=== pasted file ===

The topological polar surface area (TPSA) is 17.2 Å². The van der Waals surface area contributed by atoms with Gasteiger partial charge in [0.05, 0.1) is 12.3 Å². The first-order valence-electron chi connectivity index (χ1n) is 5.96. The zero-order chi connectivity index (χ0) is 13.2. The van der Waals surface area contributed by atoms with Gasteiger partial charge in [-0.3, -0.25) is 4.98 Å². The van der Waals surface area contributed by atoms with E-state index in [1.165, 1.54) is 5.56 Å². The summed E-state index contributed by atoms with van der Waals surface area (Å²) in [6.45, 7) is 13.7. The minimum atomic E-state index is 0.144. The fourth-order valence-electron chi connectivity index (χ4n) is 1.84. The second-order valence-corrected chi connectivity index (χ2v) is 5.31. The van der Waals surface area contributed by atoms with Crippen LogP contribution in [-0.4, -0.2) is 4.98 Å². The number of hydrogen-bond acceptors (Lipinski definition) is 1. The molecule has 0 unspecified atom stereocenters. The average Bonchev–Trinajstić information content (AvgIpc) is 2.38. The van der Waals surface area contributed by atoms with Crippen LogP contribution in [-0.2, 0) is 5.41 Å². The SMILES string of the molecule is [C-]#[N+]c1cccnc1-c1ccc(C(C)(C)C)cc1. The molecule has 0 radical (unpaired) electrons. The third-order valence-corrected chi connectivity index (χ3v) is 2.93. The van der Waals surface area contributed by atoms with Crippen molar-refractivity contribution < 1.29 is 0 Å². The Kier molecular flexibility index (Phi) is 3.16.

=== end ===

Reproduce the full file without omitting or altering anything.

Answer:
The topological polar surface area (TPSA) is 17.2 Å². The van der Waals surface area contributed by atoms with Gasteiger partial charge in [0.05, 0.1) is 12.3 Å². The first-order valence-electron chi connectivity index (χ1n) is 5.96. The zero-order chi connectivity index (χ0) is 13.2. The van der Waals surface area contributed by atoms with Gasteiger partial charge in [-0.3, -0.25) is 4.98 Å². The van der Waals surface area contributed by atoms with E-state index in [1.165, 1.54) is 5.56 Å². The summed E-state index contributed by atoms with van der Waals surface area (Å²) in [6.45, 7) is 13.7. The minimum atomic E-state index is 0.144. The fourth-order valence-electron chi connectivity index (χ4n) is 1.84. The second-order valence-corrected chi connectivity index (χ2v) is 5.31. The van der Waals surface area contributed by atoms with Crippen LogP contribution in [-0.4, -0.2) is 4.98 Å². The number of hydrogen-bond acceptors (Lipinski definition) is 1. The molecule has 0 unspecified atom stereocenters. The average Bonchev–Trinajstić information content (AvgIpc) is 2.38. The van der Waals surface area contributed by atoms with Crippen LogP contribution in [-0.2, 0) is 5.41 Å². The SMILES string of the molecule is [C-]#[N+]c1cccnc1-c1ccc(C(C)(C)C)cc1. The molecule has 0 radical (unpaired) electrons. The third-order valence-corrected chi connectivity index (χ3v) is 2.93. The van der Waals surface area contributed by atoms with Crippen molar-refractivity contribution < 1.29 is 0 Å². The Kier molecular flexibility index (Phi) is 3.16.